316L, the low carbon version of 316 stainless steel, is immune to grain boundary carbide precipitation (sensitisation). This makes it suited to use in heavy gauge (over about 6mm) welded components.
|Chemical Element||% Present|
0.0 - 0.03
16.50 - 18.50
2.00 - 2.50
0.0 - 1.00
0.0 - 0.05
0.0 - 0.02
10.00 - 13.00
0.0 - 2.00
0.0 - 0.11
Initially developed for use in paper mills 316 stainless steel is now typically used in:
Food processing equipment
Chemical and petrochemical equipment
Laboratory benches & equipment
Coastal architectural panelling
Chemical transportation containers
Nuts and bolts
Grade specifications for 316L stainless steels.
|Grade||UNS No||Old British||Euronorm||Swedish SS||Japanese JIS|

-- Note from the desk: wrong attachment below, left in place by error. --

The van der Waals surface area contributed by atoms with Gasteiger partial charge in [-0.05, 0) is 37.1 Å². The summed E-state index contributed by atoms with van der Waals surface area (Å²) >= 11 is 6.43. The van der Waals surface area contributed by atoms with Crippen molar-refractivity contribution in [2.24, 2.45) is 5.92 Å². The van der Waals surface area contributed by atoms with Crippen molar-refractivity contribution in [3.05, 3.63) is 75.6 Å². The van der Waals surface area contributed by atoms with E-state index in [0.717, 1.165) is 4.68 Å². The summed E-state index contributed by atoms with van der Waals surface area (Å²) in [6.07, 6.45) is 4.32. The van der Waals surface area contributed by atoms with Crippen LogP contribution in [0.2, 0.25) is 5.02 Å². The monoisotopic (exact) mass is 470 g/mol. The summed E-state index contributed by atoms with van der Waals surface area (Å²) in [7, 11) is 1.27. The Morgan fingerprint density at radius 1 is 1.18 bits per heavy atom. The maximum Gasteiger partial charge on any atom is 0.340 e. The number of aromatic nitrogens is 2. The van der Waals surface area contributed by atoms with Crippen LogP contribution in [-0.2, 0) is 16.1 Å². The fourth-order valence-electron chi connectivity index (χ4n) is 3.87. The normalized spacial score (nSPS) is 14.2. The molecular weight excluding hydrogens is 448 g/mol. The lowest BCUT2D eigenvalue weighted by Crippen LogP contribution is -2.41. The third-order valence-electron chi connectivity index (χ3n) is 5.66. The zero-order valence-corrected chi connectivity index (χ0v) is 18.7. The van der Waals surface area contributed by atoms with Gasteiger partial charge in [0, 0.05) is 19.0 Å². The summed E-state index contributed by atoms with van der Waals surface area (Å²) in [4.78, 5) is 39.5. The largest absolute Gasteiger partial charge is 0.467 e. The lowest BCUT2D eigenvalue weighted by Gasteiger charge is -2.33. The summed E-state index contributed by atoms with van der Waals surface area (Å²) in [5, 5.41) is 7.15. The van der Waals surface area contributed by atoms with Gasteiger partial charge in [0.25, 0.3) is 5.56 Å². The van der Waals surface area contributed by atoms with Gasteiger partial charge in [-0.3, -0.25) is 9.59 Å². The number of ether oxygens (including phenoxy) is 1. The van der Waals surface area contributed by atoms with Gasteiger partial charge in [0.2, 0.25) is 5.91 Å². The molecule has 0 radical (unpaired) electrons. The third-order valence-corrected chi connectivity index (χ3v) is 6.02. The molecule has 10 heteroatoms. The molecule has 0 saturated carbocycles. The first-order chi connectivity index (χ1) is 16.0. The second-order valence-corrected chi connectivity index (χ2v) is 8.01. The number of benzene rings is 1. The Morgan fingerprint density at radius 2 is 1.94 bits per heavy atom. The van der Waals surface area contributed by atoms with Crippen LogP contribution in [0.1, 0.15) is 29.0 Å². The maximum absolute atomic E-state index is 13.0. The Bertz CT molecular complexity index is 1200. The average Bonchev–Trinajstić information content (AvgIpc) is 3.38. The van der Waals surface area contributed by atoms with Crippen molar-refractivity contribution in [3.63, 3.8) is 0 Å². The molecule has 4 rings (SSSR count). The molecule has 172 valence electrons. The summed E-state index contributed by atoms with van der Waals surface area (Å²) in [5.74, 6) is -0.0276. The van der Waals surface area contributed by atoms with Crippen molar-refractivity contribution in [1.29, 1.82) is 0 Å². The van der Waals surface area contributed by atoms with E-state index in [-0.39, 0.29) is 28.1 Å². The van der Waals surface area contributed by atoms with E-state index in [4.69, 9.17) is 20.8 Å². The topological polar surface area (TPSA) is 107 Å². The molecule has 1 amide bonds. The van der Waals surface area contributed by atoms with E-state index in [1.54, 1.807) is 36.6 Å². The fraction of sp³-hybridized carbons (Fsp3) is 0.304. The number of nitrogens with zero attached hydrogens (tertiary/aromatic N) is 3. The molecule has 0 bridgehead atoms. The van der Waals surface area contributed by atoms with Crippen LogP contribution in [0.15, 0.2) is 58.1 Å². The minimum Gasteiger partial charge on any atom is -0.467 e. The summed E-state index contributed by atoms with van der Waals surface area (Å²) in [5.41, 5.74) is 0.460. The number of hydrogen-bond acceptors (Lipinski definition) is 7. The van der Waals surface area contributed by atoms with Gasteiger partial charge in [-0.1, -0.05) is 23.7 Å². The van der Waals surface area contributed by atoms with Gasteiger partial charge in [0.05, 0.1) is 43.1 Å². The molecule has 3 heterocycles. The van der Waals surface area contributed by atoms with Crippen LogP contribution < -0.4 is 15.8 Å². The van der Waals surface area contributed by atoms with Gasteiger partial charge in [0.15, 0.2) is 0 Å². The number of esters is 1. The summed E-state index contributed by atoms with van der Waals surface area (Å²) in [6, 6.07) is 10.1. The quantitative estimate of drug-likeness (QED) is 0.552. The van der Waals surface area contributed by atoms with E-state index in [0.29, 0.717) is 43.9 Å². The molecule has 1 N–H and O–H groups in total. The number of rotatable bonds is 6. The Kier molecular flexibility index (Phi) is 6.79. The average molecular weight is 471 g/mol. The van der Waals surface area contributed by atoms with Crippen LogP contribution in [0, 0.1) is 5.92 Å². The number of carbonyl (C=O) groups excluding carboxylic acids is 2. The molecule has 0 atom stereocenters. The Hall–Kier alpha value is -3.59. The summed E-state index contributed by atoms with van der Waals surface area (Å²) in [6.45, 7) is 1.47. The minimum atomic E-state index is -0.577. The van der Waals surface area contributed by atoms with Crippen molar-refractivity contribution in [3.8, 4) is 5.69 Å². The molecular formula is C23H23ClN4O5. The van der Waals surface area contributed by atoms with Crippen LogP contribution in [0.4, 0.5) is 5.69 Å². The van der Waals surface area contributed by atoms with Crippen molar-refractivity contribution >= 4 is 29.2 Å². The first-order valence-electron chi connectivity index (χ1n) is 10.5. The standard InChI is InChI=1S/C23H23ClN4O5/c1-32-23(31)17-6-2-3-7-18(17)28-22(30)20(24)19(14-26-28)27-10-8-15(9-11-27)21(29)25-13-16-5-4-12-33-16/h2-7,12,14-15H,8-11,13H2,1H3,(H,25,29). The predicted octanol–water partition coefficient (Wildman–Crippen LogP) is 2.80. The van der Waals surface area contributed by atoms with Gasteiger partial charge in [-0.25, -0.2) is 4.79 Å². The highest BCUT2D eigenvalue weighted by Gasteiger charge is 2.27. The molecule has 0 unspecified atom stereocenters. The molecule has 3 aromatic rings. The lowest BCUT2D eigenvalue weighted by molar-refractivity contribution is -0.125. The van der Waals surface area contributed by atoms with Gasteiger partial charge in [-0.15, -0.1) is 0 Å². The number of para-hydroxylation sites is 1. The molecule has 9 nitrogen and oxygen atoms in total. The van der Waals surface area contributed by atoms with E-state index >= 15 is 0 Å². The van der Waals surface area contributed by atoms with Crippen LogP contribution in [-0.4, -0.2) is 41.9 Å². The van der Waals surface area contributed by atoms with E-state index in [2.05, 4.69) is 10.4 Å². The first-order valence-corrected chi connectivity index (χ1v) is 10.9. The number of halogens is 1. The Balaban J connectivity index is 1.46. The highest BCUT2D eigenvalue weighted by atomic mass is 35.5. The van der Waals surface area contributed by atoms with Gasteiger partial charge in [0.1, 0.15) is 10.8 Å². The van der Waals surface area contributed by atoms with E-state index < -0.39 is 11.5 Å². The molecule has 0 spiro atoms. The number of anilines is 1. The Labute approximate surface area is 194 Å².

Possible alternative grades to 316 stainless steel.
|Grade||Why it might be chosen instead of 316?|
Higher resistance to chlorides than 316L, but with similar resistance to stress corrosion cracking.
Benefits of using Type 316L Stainless Steel
Benefits of using 316L stainless steel include:
Low carbon content eliminates carbon precipitation in the welding process
Can be used in severe corrosive environments
Improved anti–corrosion scope due to added Molybdenum
Weld annealing only required in high stress applications
Very similar to Grade 316 in chemical composition and mechanical properties